Hume had also visited Iran on several occasions, the last in 1975, where I had the chance to meet him for the first time as a teenager. He was also instrumental in helping me to come to the US at the time where the actions of the Iranian regime had made a pariah of all Iranians around the world. At the time he was the US ambassador to the Cameroon and the non-resident ambassador to the Equatorial Guinea.

Our friendship only budded in the early 2002, long after his retirement and when we both had decided that it is a good idea for Hume to become more involved in the Iranian community, both outside and inside Iran. This was to be culminated by TV appearances, although he was a frequent political analyst for the MSNBC and CNN, and speaking engagements. Alas, this was not to be.

With the level of prominence he had attained in the Middle East desk, Hume would have been the perfect conduit for the Iranians in Diaspora to have their voice heard within the political establishment. In fact, he would have been a key decision maker within any governing administration.

I wrote an article about him when I first introduced him to the readers of and I aptly named it, “Our Paul Bremer?”. Because I thought, if the same scenario is to be played out in Iran then who better than Hume is positioned to take over the helm and direct Iran onto a correct path. Hume and I saw eye-to-eye on many issues as it related to Iran. Although he being a consummate Diplomat thought war should be the last option, I on the other hand think the war is the only way to salvation from the clutches of Islamic fundamentalism.

Because of his service in the Military and his diplomatic career Hume was afforded a full Military honor burial at the Arlington National Cemetery, another first for an Iranian. In a moving quote eulogizing Hume, Paul Bremer wrote, “Through his steady help and sound advice, Iraqis now have a chance of realizing Hume's dream-Arab governing themselves in freedom and respecting each other's rights”.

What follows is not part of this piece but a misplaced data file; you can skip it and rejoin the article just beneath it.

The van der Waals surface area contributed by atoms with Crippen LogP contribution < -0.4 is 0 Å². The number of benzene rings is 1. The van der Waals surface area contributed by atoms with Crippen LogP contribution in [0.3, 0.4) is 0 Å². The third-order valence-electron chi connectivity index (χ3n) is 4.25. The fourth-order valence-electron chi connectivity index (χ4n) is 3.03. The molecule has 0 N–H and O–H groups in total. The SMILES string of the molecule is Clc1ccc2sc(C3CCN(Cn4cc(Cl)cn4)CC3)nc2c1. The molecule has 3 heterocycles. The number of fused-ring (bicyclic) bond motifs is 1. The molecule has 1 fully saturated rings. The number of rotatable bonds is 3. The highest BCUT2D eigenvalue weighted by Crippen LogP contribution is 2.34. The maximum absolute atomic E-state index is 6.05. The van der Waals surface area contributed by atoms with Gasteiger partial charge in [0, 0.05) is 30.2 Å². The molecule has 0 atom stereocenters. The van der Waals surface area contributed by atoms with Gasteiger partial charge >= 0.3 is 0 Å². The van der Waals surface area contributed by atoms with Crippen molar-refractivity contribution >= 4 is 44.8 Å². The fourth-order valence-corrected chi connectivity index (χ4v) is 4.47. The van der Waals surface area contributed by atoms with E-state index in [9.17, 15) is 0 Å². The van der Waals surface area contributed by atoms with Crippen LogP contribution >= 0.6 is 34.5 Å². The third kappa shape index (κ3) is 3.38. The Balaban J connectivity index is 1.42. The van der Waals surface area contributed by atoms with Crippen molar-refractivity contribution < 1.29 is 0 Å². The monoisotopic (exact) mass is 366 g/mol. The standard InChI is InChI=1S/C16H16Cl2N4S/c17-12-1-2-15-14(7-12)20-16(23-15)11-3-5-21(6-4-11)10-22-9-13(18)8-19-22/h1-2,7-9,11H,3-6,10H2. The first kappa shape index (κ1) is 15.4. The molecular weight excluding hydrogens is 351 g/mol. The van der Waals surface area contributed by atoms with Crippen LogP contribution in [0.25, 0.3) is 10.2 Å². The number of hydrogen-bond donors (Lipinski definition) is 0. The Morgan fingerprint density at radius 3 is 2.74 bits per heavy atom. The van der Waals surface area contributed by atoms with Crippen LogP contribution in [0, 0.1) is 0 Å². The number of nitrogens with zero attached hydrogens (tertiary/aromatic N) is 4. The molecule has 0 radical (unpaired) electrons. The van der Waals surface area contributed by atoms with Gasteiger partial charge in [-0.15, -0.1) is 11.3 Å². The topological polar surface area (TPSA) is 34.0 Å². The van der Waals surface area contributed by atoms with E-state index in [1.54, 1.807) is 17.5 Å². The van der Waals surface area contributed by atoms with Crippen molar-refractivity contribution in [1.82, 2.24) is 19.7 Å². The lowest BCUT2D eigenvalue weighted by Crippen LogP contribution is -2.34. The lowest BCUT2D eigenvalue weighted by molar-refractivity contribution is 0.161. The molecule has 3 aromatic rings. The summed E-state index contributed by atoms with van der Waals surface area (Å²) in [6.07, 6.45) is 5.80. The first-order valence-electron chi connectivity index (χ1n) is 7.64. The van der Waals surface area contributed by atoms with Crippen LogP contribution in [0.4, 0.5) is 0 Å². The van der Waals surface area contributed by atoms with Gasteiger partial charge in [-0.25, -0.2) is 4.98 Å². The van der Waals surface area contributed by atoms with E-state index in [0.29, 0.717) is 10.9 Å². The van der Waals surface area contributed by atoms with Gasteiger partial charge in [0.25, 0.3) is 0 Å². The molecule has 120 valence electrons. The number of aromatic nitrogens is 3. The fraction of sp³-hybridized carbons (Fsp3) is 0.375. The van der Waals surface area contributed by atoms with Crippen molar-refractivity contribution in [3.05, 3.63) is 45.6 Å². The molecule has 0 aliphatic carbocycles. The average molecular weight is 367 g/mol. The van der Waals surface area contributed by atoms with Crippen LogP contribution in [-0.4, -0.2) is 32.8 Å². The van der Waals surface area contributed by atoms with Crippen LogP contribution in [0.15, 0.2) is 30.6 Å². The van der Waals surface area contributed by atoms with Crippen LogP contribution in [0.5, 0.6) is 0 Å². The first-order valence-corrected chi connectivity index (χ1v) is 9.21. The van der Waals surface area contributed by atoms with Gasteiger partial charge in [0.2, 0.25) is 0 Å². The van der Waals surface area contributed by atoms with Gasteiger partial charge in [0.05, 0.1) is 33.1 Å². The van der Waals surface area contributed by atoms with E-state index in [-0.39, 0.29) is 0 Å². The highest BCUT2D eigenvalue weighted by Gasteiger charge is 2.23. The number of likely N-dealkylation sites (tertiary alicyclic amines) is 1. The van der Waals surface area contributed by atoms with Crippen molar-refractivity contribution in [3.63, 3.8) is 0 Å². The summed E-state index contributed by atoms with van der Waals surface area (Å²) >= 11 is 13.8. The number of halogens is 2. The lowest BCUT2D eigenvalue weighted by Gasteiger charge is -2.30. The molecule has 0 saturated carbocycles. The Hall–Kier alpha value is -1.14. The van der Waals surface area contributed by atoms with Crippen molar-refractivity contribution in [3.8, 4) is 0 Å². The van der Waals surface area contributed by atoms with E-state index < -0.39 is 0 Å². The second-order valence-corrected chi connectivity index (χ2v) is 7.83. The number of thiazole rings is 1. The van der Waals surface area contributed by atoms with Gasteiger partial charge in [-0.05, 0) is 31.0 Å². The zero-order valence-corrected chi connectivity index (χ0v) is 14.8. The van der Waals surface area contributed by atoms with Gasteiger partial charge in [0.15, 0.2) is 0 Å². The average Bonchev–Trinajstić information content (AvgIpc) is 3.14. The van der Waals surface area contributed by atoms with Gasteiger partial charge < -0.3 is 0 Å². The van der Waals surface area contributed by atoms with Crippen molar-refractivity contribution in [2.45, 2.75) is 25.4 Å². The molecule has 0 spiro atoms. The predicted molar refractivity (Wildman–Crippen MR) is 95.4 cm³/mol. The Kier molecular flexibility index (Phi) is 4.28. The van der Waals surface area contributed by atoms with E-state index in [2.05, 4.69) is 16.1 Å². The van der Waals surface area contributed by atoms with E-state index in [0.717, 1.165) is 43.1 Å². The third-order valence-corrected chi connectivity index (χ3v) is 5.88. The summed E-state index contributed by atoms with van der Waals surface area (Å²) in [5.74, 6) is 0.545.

Kaplan in the “The Arabists” wrote; "Hume Horan who lived his life in the 20th century, had all the character and expertise that we associate with the 19th century and which is so necessary in the 21st. He was an operationally minded diplomat with the intellectual capacity of an Oxford don. If there was a Noble prize for intelligent conversation, he would have won it. He combined the humanism of Isaiah Berlin with area expertise of T.E. Lawrence. We simply do not produce men like this anymore."

He is survived by his wife Lori Shoemaker Horan, son Michael and daughter Elizabeth, and from his first marriage to Nancy Reinhart, sons Alex and Ted and daughter Margaret Bond Horan.

May be remembered for all his good deeds for America and his untiring relentless pursuit of freedom and democracy across the Arab world.

Mahmoud Ghaffari is the aircraft broadband communication project manager for Boeing and is an Adjunct professor of Network communication and computer science and Devry and National Universities.